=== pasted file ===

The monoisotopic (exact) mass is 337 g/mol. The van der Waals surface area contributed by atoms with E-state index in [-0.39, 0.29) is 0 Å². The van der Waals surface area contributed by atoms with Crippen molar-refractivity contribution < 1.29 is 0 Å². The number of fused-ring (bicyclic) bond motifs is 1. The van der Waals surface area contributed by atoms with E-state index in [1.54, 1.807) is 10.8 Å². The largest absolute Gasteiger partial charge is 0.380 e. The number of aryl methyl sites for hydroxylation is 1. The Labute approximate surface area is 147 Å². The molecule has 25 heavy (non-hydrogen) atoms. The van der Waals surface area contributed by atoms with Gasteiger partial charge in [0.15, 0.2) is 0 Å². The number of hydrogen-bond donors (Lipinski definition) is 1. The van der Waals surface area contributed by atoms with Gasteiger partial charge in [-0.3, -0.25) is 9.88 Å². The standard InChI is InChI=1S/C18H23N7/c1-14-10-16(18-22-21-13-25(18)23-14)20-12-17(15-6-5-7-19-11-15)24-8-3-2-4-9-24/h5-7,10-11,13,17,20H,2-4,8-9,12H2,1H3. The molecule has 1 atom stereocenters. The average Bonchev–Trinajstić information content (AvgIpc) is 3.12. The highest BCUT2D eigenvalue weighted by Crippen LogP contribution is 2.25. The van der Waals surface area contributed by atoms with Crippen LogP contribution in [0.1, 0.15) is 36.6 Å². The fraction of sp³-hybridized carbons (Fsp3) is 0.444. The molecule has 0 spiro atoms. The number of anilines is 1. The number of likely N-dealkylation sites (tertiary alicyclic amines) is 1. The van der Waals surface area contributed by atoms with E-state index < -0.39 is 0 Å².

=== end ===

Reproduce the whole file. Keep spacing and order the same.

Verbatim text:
The monoisotopic (exact) mass is 337 g/mol. The van der Waals surface area contributed by atoms with E-state index in [-0.39, 0.29) is 0 Å². The van der Waals surface area contributed by atoms with Crippen molar-refractivity contribution < 1.29 is 0 Å². The number of fused-ring (bicyclic) bond motifs is 1. The van der Waals surface area contributed by atoms with E-state index in [1.54, 1.807) is 10.8 Å². The largest absolute Gasteiger partial charge is 0.380 e. The number of aryl methyl sites for hydroxylation is 1. The Labute approximate surface area is 147 Å². The molecule has 25 heavy (non-hydrogen) atoms. The van der Waals surface area contributed by atoms with Gasteiger partial charge in [0.15, 0.2) is 0 Å². The number of hydrogen-bond donors (Lipinski definition) is 1. The van der Waals surface area contributed by atoms with Gasteiger partial charge in [-0.3, -0.25) is 9.88 Å². The standard InChI is InChI=1S/C18H23N7/c1-14-10-16(18-22-21-13-25(18)23-14)20-12-17(15-6-5-7-19-11-15)24-8-3-2-4-9-24/h5-7,10-11,13,17,20H,2-4,8-9,12H2,1H3. The molecule has 1 atom stereocenters. The average Bonchev–Trinajstić information content (AvgIpc) is 3.12. The highest BCUT2D eigenvalue weighted by Crippen LogP contribution is 2.25. The van der Waals surface area contributed by atoms with Crippen LogP contribution in [0.1, 0.15) is 36.6 Å². The fraction of sp³-hybridized carbons (Fsp3) is 0.444. The molecule has 0 spiro atoms. The number of anilines is 1. The number of likely N-dealkylation sites (tertiary alicyclic amines) is 1. The van der Waals surface area contributed by atoms with E-state index < -0.39 is 0 Å².